There is everything.
Therefore there is a God.
Either you see this or you don’t.
This epigraph at the beginning of James W. Sire’s latest book captures the “apologetic” for the Christian faith that Sire proposes. In the course of the book, he rings the changes on this syllogism, substituting for “everything” the terms “literature” and “the music of Johann Sebastian Bach” among others.
What he addresses here are the limits of reason to “prove” the existence of God or indeed to convince someone of the truth of the Christian faith. Using his own life story as an illustration, he contends for a “messy” approach to apologetics that is neither deductive or inductive but rooted in the idea that there are “signals of transcendence” that we might encounter wherever we look that point us to God and which are made sense of by the narrative of creation, fall and redemption we find in the story of scripture.
He begins with his encounters with Cartesian philosophy and the autonomy of human reason and the ultimate futility and implicit nihilism that results when human reason is pursued to its logical conclusions illustrated in the works of science fiction writer Stanislas Lem. There is a conundrum is using autonomous reason to articulate the futility of autonomous reason that in itself is a signal of transcendence. But where does one start?
Instead of reason as a starting point, Sire argues that the only place to begin is with God. That is, we don’t begin with what we can know, or epistemology, but rather with being itself, or ontology. We begin with God to know everything else (and either we see this or we don’t!). Sire proposes a threefold argument from this starting point:
1. An argument from God, not to God.
2. An argument from everything to God.
3, An argument from our personal experience — direct perception of God.
The remainder of the book is an unpacking of this argument from the world of literature and the arts interwoven with his personal experience. He begins with a literary theory of the work of authors in creating a “secondary world” that, when done well, points us back to the “primary world” in which we live. Thus, whether the writer believes in a God or not, Sire argues, he or she cannot help but signal the transcendent in their work. He illustrates this with both the works of a Christian, Gerard Manley Hopkins, and the work of Virginia Woolf. If there is indeed a God, we cannot create a world that is reflective of Primary reality without also pointing back to God and opening oneself to the possibility of directly perceive the reality of God. He then illustrates this with the fictional account of a bereaved professor from a fictional college in Ohio that seemed to me reminiscent of A Severe Mercy by Sheldon Van Auken.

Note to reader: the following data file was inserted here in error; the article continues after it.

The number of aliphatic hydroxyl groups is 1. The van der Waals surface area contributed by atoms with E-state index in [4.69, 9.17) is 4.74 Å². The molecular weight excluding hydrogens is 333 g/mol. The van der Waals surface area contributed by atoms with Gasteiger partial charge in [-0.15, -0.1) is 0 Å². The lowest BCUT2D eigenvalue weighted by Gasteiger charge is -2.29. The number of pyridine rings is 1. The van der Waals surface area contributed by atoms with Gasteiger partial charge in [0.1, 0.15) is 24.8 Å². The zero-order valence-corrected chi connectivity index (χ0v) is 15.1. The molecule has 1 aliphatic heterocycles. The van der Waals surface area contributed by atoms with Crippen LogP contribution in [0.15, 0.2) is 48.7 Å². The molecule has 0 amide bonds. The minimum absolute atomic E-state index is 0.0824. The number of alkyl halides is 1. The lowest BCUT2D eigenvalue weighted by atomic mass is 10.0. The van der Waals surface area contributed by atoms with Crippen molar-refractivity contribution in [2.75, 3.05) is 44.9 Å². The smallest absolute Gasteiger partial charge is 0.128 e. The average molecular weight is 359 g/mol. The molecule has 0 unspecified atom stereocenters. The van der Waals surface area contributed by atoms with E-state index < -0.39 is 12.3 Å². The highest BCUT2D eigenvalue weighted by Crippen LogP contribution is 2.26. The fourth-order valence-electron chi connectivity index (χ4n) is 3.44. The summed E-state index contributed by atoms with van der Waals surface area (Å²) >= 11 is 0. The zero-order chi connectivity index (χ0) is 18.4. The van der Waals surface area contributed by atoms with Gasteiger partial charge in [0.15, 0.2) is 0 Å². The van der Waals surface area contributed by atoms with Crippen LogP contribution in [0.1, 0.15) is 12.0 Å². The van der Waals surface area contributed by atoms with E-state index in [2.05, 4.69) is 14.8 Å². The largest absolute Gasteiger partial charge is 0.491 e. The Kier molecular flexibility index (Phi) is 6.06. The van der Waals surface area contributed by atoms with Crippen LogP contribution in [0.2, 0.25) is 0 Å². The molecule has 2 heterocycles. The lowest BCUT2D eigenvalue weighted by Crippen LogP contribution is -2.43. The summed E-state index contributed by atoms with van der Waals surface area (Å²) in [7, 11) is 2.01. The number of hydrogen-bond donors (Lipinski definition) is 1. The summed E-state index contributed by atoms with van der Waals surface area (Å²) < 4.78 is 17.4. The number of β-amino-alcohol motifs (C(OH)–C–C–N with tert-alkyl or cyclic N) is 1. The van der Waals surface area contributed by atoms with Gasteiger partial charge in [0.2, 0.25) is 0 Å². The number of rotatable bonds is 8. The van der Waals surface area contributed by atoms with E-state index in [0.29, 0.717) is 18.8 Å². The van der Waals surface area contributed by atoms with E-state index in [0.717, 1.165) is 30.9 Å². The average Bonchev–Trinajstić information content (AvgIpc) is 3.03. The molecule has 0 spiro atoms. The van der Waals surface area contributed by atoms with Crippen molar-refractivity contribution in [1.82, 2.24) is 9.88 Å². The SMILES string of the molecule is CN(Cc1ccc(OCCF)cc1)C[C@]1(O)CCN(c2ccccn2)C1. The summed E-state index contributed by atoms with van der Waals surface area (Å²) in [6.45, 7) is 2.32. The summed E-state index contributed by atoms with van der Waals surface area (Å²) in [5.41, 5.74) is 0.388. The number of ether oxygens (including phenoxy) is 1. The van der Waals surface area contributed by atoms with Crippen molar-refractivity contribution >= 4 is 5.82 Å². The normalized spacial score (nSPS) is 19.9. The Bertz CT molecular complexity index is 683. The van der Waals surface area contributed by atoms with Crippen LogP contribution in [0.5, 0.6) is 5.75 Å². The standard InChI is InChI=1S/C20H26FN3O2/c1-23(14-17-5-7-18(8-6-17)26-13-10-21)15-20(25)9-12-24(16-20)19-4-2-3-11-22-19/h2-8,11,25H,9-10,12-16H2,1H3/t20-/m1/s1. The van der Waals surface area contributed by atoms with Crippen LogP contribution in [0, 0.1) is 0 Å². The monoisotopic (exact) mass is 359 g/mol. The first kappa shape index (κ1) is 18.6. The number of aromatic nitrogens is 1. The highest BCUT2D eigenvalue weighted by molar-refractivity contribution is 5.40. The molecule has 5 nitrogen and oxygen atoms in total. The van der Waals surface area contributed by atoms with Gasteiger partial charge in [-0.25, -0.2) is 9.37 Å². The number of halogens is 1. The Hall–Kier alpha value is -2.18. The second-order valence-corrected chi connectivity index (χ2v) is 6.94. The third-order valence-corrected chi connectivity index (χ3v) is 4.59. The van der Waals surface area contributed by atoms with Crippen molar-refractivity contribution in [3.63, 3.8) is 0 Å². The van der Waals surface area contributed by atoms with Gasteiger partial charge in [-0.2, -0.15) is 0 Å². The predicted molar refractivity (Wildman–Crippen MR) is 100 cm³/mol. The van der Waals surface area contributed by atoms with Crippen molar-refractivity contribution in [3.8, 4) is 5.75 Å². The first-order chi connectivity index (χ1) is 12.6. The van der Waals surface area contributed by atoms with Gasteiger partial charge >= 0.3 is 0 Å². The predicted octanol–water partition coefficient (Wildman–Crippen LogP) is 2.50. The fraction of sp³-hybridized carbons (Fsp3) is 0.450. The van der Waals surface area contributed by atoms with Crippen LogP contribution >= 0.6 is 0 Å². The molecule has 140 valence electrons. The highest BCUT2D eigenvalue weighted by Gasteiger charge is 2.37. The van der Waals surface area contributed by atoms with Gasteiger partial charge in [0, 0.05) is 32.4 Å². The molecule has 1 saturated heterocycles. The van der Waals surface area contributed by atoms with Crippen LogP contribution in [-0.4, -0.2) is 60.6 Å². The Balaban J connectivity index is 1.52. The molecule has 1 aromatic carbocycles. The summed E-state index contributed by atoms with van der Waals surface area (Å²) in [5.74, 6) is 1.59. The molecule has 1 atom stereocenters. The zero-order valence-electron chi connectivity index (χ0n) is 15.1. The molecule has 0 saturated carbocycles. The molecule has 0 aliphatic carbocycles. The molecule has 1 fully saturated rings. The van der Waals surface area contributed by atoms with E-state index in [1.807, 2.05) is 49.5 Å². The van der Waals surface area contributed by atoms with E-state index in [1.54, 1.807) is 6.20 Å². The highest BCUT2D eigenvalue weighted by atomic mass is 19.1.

The concluding chapter moves from our perception, our seeing of God, to the story Sire believes makes the most sense of what we perceive of God and the rest of Primary Reality. He invites the reader to move beyond the signals to the One signaled, narrated in the Christian scriptures and centering in on Jesus Christ, who incarnated the reality of God.
I should confess at this point that I am at least a casual friend of the author. He has spoken on several occasions at collegiate ministry functions I have hosted. We have teamed up as program staff at student conferences. So there is no question of me being a sympathetic reader of his work. The argument he makes is one with which I would concur. But a couple of comments are probably in order.
As I’ve interacted with questioners about the Christian faith, I often find myself asking, “do you want there to be a God?” and “if I were to give reasonable responses to your questions, would you consider becoming a Christian?” I’m well aware that others see the same reality I do and just “don’t see” or don’t want to. Sire really doesn’t address the question of “what about those who don’t see?” And perhaps there is nothing to be said but to commend them to God in our prayers.
The other comment is that Sire argues from literature throughout the central part of this book. This is beloved ground for him and there will be others who appreciate the subtleties in the literature he cites. It is a world I am increasingly coming to enjoy. Yet I realized a great many do not know this world or are even put off by it. I don’t think there is a good response for this except to say to follow the thread of the argument, which connects to everything, and not simply everything in literature.
Sire’s book comes out of a career of teaching, writing, and serving as a traveling apologist. It reflects great wisdom in understanding both the messiness of apologetics and the reality that it will often be those signals of transcendence and our perception of them that will lead to faith. But as he has written, either his readers will see this, or they won’t.